Tuesday, September 25, 2012

Lindsay Moore, Donna Martinez, and Joey Peters

Lindsay Moore is a long-time fan of the horror genre. This is her sixth published comic. When she isn't writing scary stories, she enjoys long walks on the beach, watching scary movies, and dreaming up new ways to terrify people. She is currently writing a superhero comic that will debut in March, 2013.

Lindsay also decoupages boxes with comic book and cartoon characters. They can be purchased here: etsy.com/shop/boxybrown

Donna Martinez is a cartoonist and artist originally from Gallup, New Mexico.

See more of Donna’s art here: donnamartinez.net

Joey Peters is a writer, cartoonist, and beauty contest champion from Boston.

More of his work can be found here: superwizard.net. Buy some of it!

What inspired “Garbage”?

Lindsay: There were two things that inspired "Garbage." One of them was Amy Chua's book, Battle Hymn of the Tiger Mother, a memoir about raising her two daughters. In it, she's very open and unapologetic about her methods; she browbeats these two little girls, forces them to practice piano for hours on end, and calls them "garbage" when they displease her. For me, the fact that she would just call her own kids "garbage" really stuck out. Garbage is a gross, inanimate thing that you hate and want to get rid of; calling a person "garbage" is tantamount to telling them that they repulse you and that you want to get rid of them. For me, that seemed far worse than anything else she admitted to doing. Shortly after this book came out, there was a huge uproar, and an older article about a girl named Esmie Tseng resurfaced. Esmie Tseng had a domineering mother who would routinely force her to practice piano for hours on end and would punish her for minor things like getting an A- on a test by making her stand naked in a corner. In 2005, Esmie Tseng snapped and stabbed her mother to death. The intense pressure and constant criticism had just destroyed her; to her, there was no other way to escape. "Garbage" is very much inspired by that, but it's not told from the point of view of the killer or the victim; it's told from the point of view of an outsider watching this event unfold who is powerless to stop it.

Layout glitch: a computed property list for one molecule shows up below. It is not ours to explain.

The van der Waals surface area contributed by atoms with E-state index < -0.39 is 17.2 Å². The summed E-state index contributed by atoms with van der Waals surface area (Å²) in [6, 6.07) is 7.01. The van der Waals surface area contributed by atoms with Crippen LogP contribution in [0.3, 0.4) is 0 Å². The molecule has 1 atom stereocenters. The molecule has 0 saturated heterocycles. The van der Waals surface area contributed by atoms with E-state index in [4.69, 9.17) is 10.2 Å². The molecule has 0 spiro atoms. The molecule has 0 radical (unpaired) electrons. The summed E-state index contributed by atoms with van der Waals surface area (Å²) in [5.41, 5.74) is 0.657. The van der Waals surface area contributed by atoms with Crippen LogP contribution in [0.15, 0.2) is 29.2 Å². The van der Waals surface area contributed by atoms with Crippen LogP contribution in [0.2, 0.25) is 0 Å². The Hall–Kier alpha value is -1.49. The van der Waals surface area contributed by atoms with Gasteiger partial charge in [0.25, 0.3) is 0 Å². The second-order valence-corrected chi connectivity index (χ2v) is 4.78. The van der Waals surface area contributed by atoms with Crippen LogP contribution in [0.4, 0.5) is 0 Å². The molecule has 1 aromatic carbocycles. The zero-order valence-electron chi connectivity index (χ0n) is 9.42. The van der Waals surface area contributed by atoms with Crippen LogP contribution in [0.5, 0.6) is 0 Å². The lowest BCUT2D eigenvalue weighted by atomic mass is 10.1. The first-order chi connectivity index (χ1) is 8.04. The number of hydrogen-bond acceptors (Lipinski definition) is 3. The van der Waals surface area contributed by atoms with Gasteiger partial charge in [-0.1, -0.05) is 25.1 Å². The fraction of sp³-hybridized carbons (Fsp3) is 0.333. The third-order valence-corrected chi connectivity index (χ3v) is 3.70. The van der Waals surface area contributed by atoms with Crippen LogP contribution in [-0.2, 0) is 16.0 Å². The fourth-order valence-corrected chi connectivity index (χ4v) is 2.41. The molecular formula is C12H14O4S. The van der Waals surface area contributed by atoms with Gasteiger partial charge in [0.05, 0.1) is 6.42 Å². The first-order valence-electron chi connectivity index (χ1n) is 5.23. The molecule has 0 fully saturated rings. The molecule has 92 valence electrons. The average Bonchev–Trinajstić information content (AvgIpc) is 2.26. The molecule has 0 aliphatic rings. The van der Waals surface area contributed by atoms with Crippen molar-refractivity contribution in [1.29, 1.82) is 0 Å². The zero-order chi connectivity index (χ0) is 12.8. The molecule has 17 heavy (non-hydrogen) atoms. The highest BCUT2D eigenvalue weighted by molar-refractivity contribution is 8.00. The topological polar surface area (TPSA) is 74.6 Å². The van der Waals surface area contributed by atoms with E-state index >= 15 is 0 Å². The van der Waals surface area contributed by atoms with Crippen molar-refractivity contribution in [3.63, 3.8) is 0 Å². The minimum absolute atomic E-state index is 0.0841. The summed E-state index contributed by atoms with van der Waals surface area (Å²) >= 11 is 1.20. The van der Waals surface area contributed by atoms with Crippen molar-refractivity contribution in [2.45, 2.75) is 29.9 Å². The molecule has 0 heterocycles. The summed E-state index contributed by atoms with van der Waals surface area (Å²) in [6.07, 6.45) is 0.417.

Donna: For me I’ve worked with Lindsay on other stories and she’s been really great to work with. Because of that, when I read the story, I knew I’d want to draw for her again.

Are all of you fans of horror? If so, what are some of your favorite stories? (And they don’t have to be limited to comic books.)

Lindsay: I am a huge fan of the horror genre. As I kid, I practically devoured R.L. Stine's Goosebumps series, and those launched me straight into Stephen King territory. I think my all-time favorite horror stories come from the TV show, Tales from the Crypt. The show often revolved around bad people getting what they deserved, and I really latched onto that as a teenager. There was something about karma always catching up to you that really excited and terrified me, like it was this unstoppable force that you just couldn't outrun.

Donna: Even though I myself am fascinated by real-life macabre places and things and also with the occult, horror movies are still too scary for me. That’s probably because my mom watched a lot of horror films when I was young and I just got too freaked out by it all. It’s silly I know, but give me a crypt full of mummies or a traveling sideshow of freaky natural phenomena over a Friday the 13th film any day!

Explain to Hellbound readers the creative process. Was the story written independently and before the art or did both develop together?

Lindsay: The script/story came before the art. I wrote "Garbage" and then asked Donna if she wanted to illustrate it. She illustrated another script for me a while back, and I've always loved her art style.